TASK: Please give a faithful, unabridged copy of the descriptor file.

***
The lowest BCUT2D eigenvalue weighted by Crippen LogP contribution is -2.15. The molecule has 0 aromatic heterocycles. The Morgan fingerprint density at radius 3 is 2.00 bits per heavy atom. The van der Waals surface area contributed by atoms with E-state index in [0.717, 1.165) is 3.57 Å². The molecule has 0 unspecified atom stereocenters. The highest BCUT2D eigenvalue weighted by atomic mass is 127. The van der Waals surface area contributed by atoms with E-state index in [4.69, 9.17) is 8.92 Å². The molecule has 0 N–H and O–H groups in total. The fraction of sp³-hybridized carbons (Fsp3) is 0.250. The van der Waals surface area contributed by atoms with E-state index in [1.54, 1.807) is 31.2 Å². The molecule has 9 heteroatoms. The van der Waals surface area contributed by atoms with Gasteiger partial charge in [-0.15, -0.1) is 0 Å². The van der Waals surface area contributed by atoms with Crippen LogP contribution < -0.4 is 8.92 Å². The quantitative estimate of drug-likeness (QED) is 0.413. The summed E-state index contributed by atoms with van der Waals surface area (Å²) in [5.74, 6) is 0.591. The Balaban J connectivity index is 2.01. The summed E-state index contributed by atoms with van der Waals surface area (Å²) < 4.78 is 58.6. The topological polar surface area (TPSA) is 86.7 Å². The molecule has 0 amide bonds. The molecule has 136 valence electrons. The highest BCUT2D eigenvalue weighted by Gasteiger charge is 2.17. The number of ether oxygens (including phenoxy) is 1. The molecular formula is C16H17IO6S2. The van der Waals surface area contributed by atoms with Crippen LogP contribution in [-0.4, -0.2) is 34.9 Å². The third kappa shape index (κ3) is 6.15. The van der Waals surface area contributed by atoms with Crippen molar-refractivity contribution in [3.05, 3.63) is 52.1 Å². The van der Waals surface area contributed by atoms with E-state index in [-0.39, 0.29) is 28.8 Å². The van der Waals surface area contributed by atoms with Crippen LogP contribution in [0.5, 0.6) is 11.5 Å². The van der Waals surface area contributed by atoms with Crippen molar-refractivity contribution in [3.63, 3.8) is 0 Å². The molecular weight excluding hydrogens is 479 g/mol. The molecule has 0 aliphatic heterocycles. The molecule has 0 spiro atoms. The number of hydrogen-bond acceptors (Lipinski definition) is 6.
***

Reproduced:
The lowest BCUT2D eigenvalue weighted by Crippen LogP contribution is -2.15. The molecule has 0 aromatic heterocycles. The Morgan fingerprint density at radius 3 is 2.00 bits per heavy atom. The van der Waals surface area contributed by atoms with E-state index in [0.717, 1.165) is 3.57 Å². The molecule has 0 unspecified atom stereocenters. The highest BCUT2D eigenvalue weighted by atomic mass is 127. The van der Waals surface area contributed by atoms with E-state index in [4.69, 9.17) is 8.92 Å². The molecule has 0 N–H and O–H groups in total. The fraction of sp³-hybridized carbons (Fsp3) is 0.250. The van der Waals surface area contributed by atoms with E-state index in [1.54, 1.807) is 31.2 Å². The molecule has 9 heteroatoms. The van der Waals surface area contributed by atoms with Gasteiger partial charge in [-0.15, -0.1) is 0 Å². The van der Waals surface area contributed by atoms with Crippen LogP contribution < -0.4 is 8.92 Å². The quantitative estimate of drug-likeness (QED) is 0.413. The summed E-state index contributed by atoms with van der Waals surface area (Å²) in [5.74, 6) is 0.591. The Balaban J connectivity index is 2.01. The summed E-state index contributed by atoms with van der Waals surface area (Å²) < 4.78 is 58.6. The topological polar surface area (TPSA) is 86.7 Å². The molecule has 0 amide bonds. The molecule has 136 valence electrons. The highest BCUT2D eigenvalue weighted by Gasteiger charge is 2.17. The number of ether oxygens (including phenoxy) is 1. The molecular formula is C16H17IO6S2. The van der Waals surface area contributed by atoms with Crippen LogP contribution in [-0.4, -0.2) is 34.9 Å². The third kappa shape index (κ3) is 6.15. The van der Waals surface area contributed by atoms with Crippen molar-refractivity contribution in [3.05, 3.63) is 52.1 Å². The van der Waals surface area contributed by atoms with E-state index in [-0.39, 0.29) is 28.8 Å². The van der Waals surface area contributed by atoms with Crippen LogP contribution in [0.5, 0.6) is 11.5 Å². The van der Waals surface area contributed by atoms with Crippen molar-refractivity contribution in [3.63, 3.8) is 0 Å². The molecular weight excluding hydrogens is 479 g/mol. The molecule has 0 aliphatic heterocycles. The molecule has 0 spiro atoms. The number of hydrogen-bond acceptors (Lipinski definition) is 6.